I did some knitting this week.
To give you a little background, my mom has been encouraging me to knit for years now. I haven’t been resistant, exactly, just lazy and unmotivated. I remember knitting a little bit in childhood and liking it, but with all of the day-to-day stressors and things that need doing, it feels difficult to carve out time and space for a hobby.
I’m so glad that I picked up those knitting needles, though. I haven’t knit much except a few experimental patches, but I can already see why my mother was so sure that this would be good medicine for me. It’s soothing and calming, and it gives my busy brain and busy hands something to focus on that’s a lot more productive than compulsively checking my phone.
A friend of mine once told me, “you make things, Gena.” It was a compliment, but I remember feeling a little baffled by it at the time. I had (very) early education in the Waldorf school system, a culture in which people of ages really make things: candles, clothing, carvings, crafts of all kinds. I’ve never thought of myself as being particularly crafty or creative in that way.
I’ve gotten better at questioning my own limiting self-identifications, and this may be one that deserves a closer look. I cook, and I bake, and I publish recipes, and I guess that all of that qualifies of making things. I bake bread. And now, I’m knitting. Whether I stick with it for a decades or only through this strange time, I’m enjoying it, and it does indeed feel special to hold in my two hands something that I’ve made.
Knitting is a lot like bread baking in that it begins with confusion and hesitancy. I remember my first few nervous loaves of bread, how hesitantly and gingerly I kneaded, how afraid I was to deflate or overwork the dough. And I was equally frightened when I started to knit this week, moving my needles as if the yarn would snap if I applied too much pressure.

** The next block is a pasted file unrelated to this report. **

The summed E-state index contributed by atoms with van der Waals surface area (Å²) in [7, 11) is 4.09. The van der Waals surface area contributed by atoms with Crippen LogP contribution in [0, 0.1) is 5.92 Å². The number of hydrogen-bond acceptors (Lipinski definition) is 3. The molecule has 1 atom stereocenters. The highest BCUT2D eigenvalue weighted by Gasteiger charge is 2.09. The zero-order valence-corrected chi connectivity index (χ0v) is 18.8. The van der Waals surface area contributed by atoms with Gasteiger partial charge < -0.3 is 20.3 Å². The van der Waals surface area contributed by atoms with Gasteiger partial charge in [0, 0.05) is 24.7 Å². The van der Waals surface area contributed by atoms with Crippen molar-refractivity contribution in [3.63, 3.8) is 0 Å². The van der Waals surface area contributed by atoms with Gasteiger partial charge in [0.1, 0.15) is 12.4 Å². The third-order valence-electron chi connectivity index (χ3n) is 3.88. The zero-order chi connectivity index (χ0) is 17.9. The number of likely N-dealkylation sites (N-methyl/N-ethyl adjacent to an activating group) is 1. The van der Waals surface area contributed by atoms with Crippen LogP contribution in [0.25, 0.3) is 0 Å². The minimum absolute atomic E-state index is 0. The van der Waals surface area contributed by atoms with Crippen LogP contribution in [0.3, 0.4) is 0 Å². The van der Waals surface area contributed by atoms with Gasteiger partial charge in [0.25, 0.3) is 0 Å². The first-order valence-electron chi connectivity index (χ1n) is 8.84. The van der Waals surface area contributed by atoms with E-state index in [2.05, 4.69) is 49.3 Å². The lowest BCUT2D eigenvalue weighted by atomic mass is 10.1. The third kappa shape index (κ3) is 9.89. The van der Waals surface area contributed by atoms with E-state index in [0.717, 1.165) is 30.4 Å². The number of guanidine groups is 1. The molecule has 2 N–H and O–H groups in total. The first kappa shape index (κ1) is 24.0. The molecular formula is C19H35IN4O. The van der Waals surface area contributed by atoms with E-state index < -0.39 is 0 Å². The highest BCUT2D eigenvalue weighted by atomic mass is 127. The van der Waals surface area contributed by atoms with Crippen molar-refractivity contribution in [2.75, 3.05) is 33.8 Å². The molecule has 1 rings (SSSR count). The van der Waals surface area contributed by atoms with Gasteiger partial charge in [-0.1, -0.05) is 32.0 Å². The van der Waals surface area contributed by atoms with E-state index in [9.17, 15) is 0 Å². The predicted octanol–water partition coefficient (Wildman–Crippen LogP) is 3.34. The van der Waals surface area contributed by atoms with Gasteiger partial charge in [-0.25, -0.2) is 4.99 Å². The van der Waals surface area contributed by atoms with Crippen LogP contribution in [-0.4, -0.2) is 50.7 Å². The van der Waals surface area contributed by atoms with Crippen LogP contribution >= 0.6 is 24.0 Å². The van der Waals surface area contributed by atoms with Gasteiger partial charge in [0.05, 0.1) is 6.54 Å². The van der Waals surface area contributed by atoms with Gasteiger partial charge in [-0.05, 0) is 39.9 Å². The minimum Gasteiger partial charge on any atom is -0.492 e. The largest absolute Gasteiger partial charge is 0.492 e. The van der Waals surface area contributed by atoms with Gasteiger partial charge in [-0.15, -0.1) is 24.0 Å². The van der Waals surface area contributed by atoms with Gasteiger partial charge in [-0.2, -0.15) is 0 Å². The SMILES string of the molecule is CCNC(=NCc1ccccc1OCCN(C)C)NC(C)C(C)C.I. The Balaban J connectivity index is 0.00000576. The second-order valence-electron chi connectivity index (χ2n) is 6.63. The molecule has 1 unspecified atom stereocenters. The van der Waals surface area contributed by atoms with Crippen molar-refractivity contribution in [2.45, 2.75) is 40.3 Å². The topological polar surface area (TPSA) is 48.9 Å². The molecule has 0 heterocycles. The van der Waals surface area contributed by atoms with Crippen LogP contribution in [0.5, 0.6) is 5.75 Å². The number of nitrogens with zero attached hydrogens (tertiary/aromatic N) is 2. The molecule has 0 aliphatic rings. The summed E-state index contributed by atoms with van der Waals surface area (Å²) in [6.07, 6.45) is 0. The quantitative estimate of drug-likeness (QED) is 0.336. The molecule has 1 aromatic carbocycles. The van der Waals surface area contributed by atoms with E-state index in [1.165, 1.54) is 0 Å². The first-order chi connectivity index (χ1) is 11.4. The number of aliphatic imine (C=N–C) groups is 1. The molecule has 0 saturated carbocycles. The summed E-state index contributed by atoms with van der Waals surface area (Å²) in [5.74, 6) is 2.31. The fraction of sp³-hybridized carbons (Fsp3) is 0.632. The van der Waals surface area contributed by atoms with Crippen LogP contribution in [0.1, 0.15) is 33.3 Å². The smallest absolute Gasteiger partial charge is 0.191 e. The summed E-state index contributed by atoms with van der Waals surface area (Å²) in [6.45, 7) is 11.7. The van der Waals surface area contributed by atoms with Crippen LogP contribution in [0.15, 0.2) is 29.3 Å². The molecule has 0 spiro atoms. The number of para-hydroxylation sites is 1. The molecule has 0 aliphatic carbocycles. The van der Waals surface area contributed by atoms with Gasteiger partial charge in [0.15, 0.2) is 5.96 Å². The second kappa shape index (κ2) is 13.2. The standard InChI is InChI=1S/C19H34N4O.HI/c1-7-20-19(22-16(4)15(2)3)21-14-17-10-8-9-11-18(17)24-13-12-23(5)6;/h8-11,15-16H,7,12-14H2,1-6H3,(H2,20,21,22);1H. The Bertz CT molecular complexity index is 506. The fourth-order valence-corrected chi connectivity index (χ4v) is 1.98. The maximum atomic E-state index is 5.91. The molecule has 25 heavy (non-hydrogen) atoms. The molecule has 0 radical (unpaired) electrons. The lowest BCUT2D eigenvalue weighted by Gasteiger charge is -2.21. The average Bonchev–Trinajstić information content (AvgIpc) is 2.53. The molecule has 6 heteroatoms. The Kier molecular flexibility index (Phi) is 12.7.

My first few swatches were full of mistakes and inconsistencies, just as my first few loaves of bread were dense and dull and badly shaped. But the thing about making things is that you become more confident as you go, realizing that your fear was the thing that caused the most mistakes in the first place.
During that fearful phase, it really seems as though your bread will never rise, your scoring will never be anything other than a series of messy scratches, your messy knitting will never turn into a bag or scarf or sweater. The desire to keep creating doesn’t spring from an easy start. It comes from having faith, from believing that if you continue to keep going, stitch by stitch or fold by fold, things will come together, sooner or later.
That reminds me a lot of healing. And that’s what I’m thinking about on this Sunday. Here are some recipes and reads.
Hello, summer! Gina’s vegan ricotta and roasted strawberry toast looks lovely.
A brothy, earthy, nourishing pot of carrot white bean soup and herbs from Erin.
Sophie is right: this rainbow salad is definitely the hippie salad of my dreams.